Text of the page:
I have sewn many, many slipcovers in my day, sofas, club chairs, little dining chairs, a loveseat, and even several wing chairs, but never did I have a challenge like this one. Let’s call her Colette.
She’s gorgeous, curvy, and not easy to sew for. People ask me all the time how I make slipcovers, so I’m going to show you today.
Nobody showed me how to make slipcovers, but I found a book one time that talked about how to make them. I read one sentence, and a lightbulb went on in my head. It basically said to think of your chair as your dress form. So if you have the chair or whatever in front of you, you simply use the furniture to pin your fabric to, while you are determining where seams should be. If you don’t know what I mean, just follow along. I can show you better than I can explain it.
The first step is to look at the piece and figure out how I will piece the slipcover together. I try to use the design of the piece as much as possible, making the slipcover as much like the upholstery as I can.
Here’s what my settee and ottoman looked like before.
Then, I sketch the piece of furniture and label every surface. I’m using a photo rather than my sketches since it is easier to see what I do with the photos.
I walk around the piece of furniture and draw a representation of every piece of fabric that will go on the settee and label each piece as I have shown. For this piece of furniture, there were several more pieces of fabric needed that you can’t see in this photo, like the fabric on the back of the settee, the bottom of the cushion and the fabric that goes on the settee under the cushion.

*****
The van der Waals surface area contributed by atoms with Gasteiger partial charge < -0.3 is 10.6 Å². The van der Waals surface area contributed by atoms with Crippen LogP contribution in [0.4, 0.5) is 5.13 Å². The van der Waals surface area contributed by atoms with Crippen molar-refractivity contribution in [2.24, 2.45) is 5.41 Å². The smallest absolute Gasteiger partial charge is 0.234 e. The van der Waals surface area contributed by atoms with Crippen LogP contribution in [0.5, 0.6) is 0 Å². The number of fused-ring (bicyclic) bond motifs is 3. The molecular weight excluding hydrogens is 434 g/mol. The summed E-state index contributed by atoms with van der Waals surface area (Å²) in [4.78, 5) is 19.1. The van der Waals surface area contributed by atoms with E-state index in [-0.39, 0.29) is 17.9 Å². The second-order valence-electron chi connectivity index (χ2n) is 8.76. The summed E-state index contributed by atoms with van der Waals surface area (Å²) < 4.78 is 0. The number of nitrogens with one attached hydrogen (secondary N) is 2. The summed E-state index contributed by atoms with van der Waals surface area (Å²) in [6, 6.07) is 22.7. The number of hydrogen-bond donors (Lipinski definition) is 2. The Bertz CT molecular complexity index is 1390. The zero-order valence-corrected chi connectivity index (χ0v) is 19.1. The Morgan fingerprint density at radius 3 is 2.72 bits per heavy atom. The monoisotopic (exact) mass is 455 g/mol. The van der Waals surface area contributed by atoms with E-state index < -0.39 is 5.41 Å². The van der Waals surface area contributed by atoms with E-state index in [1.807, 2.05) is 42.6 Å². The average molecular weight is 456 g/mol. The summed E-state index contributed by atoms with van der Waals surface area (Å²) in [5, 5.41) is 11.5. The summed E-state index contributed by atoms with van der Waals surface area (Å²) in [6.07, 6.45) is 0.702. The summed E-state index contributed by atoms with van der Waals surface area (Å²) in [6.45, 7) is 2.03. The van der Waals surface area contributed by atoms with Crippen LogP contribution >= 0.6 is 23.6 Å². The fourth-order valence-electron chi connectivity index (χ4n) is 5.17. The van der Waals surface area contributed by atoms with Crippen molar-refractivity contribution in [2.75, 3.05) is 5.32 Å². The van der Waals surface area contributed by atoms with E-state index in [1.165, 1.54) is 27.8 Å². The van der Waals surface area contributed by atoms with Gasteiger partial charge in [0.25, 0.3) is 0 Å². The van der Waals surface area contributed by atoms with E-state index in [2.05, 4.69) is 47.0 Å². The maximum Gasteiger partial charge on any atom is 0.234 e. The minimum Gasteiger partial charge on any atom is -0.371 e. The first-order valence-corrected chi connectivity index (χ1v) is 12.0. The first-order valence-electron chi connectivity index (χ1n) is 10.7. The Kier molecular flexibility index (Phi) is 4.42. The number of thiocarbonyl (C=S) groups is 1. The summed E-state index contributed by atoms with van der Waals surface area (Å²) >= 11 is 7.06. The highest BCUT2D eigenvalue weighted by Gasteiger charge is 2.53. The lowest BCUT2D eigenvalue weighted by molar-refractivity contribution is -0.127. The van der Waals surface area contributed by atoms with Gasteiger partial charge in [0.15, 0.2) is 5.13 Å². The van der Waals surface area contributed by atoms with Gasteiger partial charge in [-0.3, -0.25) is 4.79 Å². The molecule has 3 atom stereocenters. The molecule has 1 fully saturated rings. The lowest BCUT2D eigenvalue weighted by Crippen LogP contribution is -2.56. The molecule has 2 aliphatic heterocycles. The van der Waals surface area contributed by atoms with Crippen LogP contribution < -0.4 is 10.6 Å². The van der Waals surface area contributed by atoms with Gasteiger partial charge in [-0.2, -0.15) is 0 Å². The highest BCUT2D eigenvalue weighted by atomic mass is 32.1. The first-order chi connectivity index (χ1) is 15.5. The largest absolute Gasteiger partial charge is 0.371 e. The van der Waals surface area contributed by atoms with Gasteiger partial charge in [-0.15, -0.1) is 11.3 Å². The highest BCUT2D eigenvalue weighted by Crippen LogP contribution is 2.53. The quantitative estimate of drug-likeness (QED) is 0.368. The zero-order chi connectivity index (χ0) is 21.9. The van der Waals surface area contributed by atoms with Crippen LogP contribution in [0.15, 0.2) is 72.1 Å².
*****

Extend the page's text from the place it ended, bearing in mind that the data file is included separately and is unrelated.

Next, I measure each piece at its largest point and add to that for seam allowance and error. I now have height and width dimensions for each piece of fabric that I will need. Then I draw a rectangle representing my fabric that I will be purchasing, and start drawing the pieces of fabric to see how much fabric I will need. I always add in a few yards for piping, ruffles, etc. BTW, I found this beautiful linen fabric on sale for half off!! Splendid!! Here are some of my notes.
Okay, they aren’t pretty, but hopefully you can get a feel for what I do to calculate the yardage needed.
I had already purchased some linen fabric I used for my roller shades, click here. I loved the fabric so much, I went back and decided to buy enough fabric to slipcover my settee, ottoman, and make a bed covering. When I went back, the fabric was 50% off. All I can say, is “Come to Mama!” The 50% came in handy since I purchased 20 yards for the bed, settee, ottoman, and pillows. I think I used 6 yards for the valences and shades.
After I purchased my fabric, I cut out a square for my “A” piece first, which is where I always start, with the front center piece. Then I pinned it onto Colette, sorry Baby.
Next, I carefully folded the fabric back as I followed the curve of the settee back. I made sure the fabric would cover the red fabric and I also covered up about 1/2 inch of the wood, to give myself some elbow room, meaning if someone sits in it, the fabric can shift a little without showing the red fabric. For most pieces of furniture, this isn’t a problem since you won’t have straps at the top, but Colette, she is a French woman, and therefore more complicated.
Now that I know where the seam will be, I trimmed the fabric. I use 1/2 inch seams, although the standard sewing seam is 5/8 inch. So it wouldn’t fray along the top, I fold the seam over twice, so that meant I needed 1 inch along my top seam.
I made straps next so Colette could have a strappy dress. We want to show as much of her adorable wood body as possible while being modest enough to cover her red “underwear”.